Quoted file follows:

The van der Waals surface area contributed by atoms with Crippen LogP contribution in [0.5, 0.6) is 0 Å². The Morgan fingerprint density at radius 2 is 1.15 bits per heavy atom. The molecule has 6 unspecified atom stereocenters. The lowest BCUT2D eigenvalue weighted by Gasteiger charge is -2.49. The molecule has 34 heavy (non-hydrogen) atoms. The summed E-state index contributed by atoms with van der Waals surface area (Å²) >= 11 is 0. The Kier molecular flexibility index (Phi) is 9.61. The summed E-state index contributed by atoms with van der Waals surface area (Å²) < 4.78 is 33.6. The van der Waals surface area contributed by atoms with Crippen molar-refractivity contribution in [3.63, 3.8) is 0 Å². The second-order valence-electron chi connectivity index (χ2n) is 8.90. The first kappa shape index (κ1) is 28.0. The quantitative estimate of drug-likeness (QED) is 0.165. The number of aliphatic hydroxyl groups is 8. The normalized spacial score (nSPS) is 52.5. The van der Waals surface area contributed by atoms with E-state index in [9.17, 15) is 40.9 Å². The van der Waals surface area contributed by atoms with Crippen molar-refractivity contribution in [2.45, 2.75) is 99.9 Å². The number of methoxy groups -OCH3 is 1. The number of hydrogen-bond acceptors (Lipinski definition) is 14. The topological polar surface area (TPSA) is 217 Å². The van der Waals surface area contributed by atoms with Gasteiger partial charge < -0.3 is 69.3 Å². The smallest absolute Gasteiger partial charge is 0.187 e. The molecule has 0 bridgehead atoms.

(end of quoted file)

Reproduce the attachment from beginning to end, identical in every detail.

The van der Waals surface area contributed by atoms with Crippen LogP contribution in [0.5, 0.6) is 0 Å². The Morgan fingerprint density at radius 2 is 1.15 bits per heavy atom. The molecule has 6 unspecified atom stereocenters. The lowest BCUT2D eigenvalue weighted by Gasteiger charge is -2.49. The molecule has 34 heavy (non-hydrogen) atoms. The summed E-state index contributed by atoms with van der Waals surface area (Å²) >= 11 is 0. The Kier molecular flexibility index (Phi) is 9.61. The summed E-state index contributed by atoms with van der Waals surface area (Å²) < 4.78 is 33.6. The van der Waals surface area contributed by atoms with Crippen molar-refractivity contribution in [3.63, 3.8) is 0 Å². The second-order valence-electron chi connectivity index (χ2n) is 8.90. The first kappa shape index (κ1) is 28.0. The quantitative estimate of drug-likeness (QED) is 0.165. The number of aliphatic hydroxyl groups is 8. The normalized spacial score (nSPS) is 52.5. The van der Waals surface area contributed by atoms with E-state index in [9.17, 15) is 40.9 Å². The van der Waals surface area contributed by atoms with Crippen molar-refractivity contribution in [2.45, 2.75) is 99.9 Å². The number of methoxy groups -OCH3 is 1. The number of hydrogen-bond acceptors (Lipinski definition) is 14. The topological polar surface area (TPSA) is 217 Å². The van der Waals surface area contributed by atoms with Gasteiger partial charge < -0.3 is 69.3 Å². The smallest absolute Gasteiger partial charge is 0.187 e. The molecule has 0 bridgehead atoms.